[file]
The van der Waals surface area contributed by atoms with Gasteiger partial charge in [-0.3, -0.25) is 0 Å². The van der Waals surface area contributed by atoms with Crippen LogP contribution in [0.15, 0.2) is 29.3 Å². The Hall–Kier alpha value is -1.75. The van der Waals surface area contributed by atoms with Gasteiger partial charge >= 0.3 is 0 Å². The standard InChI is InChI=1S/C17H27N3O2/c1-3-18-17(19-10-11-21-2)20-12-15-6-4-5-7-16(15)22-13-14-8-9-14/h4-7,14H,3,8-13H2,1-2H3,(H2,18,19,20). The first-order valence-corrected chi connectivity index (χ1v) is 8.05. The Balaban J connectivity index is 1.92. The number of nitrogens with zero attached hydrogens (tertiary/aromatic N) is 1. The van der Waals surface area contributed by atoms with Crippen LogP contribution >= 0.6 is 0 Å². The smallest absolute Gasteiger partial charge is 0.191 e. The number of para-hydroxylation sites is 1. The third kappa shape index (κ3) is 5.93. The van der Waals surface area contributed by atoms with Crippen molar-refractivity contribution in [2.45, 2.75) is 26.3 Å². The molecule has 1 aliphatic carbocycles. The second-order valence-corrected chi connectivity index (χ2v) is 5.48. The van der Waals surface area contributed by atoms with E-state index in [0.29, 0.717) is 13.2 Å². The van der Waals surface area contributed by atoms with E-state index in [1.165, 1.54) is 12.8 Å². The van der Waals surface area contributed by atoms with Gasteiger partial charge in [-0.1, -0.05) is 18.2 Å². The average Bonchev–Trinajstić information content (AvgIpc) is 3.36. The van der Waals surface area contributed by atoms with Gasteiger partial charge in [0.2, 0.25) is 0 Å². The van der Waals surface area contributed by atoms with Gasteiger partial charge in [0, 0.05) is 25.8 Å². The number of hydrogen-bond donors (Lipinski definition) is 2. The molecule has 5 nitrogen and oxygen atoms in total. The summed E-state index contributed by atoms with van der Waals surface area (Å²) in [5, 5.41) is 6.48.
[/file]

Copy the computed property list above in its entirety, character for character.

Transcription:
The van der Waals surface area contributed by atoms with Gasteiger partial charge in [-0.3, -0.25) is 0 Å². The van der Waals surface area contributed by atoms with Crippen LogP contribution in [0.15, 0.2) is 29.3 Å². The Hall–Kier alpha value is -1.75. The van der Waals surface area contributed by atoms with Gasteiger partial charge >= 0.3 is 0 Å². The standard InChI is InChI=1S/C17H27N3O2/c1-3-18-17(19-10-11-21-2)20-12-15-6-4-5-7-16(15)22-13-14-8-9-14/h4-7,14H,3,8-13H2,1-2H3,(H2,18,19,20). The first-order valence-corrected chi connectivity index (χ1v) is 8.05. The Balaban J connectivity index is 1.92. The number of nitrogens with zero attached hydrogens (tertiary/aromatic N) is 1. The van der Waals surface area contributed by atoms with Crippen LogP contribution >= 0.6 is 0 Å². The smallest absolute Gasteiger partial charge is 0.191 e. The number of para-hydroxylation sites is 1. The third kappa shape index (κ3) is 5.93. The van der Waals surface area contributed by atoms with Crippen molar-refractivity contribution in [2.45, 2.75) is 26.3 Å². The molecule has 1 aliphatic carbocycles. The second-order valence-corrected chi connectivity index (χ2v) is 5.48. The van der Waals surface area contributed by atoms with E-state index in [0.29, 0.717) is 13.2 Å². The van der Waals surface area contributed by atoms with E-state index in [1.165, 1.54) is 12.8 Å². The van der Waals surface area contributed by atoms with Gasteiger partial charge in [-0.1, -0.05) is 18.2 Å². The average Bonchev–Trinajstić information content (AvgIpc) is 3.36. The van der Waals surface area contributed by atoms with Gasteiger partial charge in [0.2, 0.25) is 0 Å². The van der Waals surface area contributed by atoms with Gasteiger partial charge in [0, 0.05) is 25.8 Å². The number of hydrogen-bond donors (Lipinski definition) is 2. The molecule has 5 nitrogen and oxygen atoms in total. The summed E-state index contributed by atoms with van der Waals surface area (Å²) in [5, 5.41) is 6.48.